5 DAYS TO GO:
Five days until April 2nd – the date when I had been due to celebrate the launch of my second crime mystery, River Rats, with scores of friends, family and former colleagues at Mr B’s Emporium bookshop in Bath. But the coronavirus has put paid to that. Nevertheless, the publication will still go ahead on schedule. People need books more than ever.
The hundred names on the guest list are emailed by Orphans Publishing and told there’s going to be a VIRTUAL launch party instead. We’re going to try doing it on Facebook Live. Not sure if this has ever been done before. Loins are girded.
Orphans post a photo of the book’s dust jackets being put on in headquarters. It looks lovely and I can’t wait to see it for real.
4 DAYS TO GO:
I try to create and send an ‘event invite’ on Facebook to all my named ‘Facebook Friends’. It slowly becomes clear it has only reached half of them and I am at a loss to understand why. So, I start posting about the event on Facebook and trailing it across Twitter, Instagram and LinkedIn as well. After all, there’s no longer a limit on numbers is there? If I make it a ‘Public Event’ on Facebook, anyone can watch whether they are one of my ‘Facebook Friends’ or not. The more the merrier. And they might even buy a copy afterwards.
It’s a self-promoting social media blitzkrieg and I realise it must be very boring for my closest friends and family. However, they are cheering themselves up by posting a continuous stream of funny videos on our WhatsApp group and getting together on Zoom every Friday for a virtual pub session. We call it our Zoom Bar.
3 DAYS TO GO:
Orphans tell me that one of my book’s main distributors, Gardners, are closing their warehouses. This will drastically reduce the supply of all books to the smaller independent bookshops. But Orphans believe their skeleton staff can handle orders directly and so I concentrate on promoting them as the primary source for sales. Thank goodness I’ve got a publisher with their own printworks and a lovely website.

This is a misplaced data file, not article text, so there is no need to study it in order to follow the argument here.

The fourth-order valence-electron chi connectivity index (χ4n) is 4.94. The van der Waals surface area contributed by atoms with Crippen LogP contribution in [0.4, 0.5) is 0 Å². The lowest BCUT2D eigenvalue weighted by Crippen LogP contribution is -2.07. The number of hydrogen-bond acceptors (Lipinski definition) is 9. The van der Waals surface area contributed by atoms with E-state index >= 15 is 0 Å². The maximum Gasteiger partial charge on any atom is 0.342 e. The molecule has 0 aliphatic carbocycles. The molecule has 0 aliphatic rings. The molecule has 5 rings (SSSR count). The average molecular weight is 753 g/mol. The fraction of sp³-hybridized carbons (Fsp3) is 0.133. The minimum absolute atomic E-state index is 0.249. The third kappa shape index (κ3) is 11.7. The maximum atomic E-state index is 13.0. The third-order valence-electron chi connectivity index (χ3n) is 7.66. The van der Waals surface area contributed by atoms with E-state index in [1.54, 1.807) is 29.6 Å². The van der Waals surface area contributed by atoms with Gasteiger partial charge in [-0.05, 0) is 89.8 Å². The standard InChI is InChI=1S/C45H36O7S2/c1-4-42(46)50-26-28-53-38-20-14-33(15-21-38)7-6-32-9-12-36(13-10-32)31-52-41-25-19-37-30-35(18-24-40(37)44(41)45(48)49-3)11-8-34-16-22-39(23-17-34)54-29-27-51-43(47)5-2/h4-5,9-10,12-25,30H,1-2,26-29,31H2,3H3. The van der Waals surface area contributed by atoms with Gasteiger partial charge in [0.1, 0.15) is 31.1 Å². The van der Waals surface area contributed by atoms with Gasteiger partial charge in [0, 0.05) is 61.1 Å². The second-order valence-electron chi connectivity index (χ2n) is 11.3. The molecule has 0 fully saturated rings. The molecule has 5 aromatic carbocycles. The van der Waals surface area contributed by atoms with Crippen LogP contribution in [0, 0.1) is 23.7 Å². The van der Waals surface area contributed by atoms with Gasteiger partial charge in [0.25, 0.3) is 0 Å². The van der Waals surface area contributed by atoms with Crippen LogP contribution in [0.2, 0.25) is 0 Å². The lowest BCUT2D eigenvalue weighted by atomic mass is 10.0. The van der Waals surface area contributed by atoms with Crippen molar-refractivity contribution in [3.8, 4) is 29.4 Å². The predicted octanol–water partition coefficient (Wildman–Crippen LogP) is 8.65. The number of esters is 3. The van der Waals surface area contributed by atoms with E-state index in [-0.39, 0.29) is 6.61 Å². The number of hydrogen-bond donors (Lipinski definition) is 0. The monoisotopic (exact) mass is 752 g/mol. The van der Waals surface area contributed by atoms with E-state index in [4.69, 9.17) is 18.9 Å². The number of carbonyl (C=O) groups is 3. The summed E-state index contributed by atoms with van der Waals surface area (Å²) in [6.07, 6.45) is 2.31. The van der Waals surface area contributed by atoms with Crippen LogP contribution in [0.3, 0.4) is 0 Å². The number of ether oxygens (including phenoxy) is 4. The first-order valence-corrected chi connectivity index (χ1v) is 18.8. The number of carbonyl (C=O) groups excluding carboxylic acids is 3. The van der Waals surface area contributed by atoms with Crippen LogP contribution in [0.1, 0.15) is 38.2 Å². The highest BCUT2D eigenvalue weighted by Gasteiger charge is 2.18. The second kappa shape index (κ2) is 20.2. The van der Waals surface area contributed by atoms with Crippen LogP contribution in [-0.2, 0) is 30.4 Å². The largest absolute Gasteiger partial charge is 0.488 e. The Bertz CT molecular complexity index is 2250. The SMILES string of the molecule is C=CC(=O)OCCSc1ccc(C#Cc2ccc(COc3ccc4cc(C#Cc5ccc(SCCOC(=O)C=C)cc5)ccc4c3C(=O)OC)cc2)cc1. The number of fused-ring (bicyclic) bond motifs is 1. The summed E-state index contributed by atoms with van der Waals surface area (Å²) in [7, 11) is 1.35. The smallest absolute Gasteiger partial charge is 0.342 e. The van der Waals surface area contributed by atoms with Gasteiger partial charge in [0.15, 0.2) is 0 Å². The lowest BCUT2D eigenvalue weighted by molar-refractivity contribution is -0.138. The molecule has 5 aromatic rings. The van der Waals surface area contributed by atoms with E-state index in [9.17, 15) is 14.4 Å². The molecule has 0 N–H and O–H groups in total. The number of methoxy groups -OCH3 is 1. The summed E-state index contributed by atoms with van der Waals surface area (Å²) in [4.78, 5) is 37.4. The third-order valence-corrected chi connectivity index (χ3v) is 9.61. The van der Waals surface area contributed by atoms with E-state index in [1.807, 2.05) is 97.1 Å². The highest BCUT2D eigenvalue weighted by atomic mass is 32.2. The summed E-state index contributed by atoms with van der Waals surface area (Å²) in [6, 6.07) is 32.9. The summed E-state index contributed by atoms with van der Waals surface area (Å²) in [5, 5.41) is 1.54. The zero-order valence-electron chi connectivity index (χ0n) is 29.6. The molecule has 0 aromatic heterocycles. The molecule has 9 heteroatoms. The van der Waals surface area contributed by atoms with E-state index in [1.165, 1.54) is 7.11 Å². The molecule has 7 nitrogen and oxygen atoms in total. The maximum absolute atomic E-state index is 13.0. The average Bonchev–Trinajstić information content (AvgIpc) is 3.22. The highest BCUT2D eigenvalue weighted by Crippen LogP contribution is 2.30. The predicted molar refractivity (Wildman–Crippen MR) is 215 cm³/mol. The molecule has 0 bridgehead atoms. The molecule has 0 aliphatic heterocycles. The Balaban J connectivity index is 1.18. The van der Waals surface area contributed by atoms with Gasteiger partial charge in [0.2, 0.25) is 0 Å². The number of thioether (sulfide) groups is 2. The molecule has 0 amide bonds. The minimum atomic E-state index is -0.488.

A box of pristine copies of River Rats is left on my doorstep. My daughter films me opening it in the kitchen alongside my border terrier Eddie, who features in the book. I post the video and lots of comments pour in about the size of the kitchen knife I used to open the box.
2 DAYS TO GO:
I’m getting nervous about the launch technology. What if I cock it up and sit there talking to no-one? One of the publisher’s keen young digital experts called Dan holds a Google video conference with me. He can see my computer screen at the same time. He patiently talks me through going live on Facebook. Thank goodness I’ve got a publisher that also designs and builds websites and boasts a lot of in-house technical expertise. I schedule a private event for the afternoon, invite my homeworking wife and daughter to watch and hold a rehearsal. It works well technically but there is then a robust discussion about the content. I retreat in a sulk.
It now seems clear that Amazon too is rationing its supply of books to the public. At least people will be able to buy the e-book for their kindles if they want to.
1 DAY TO GO: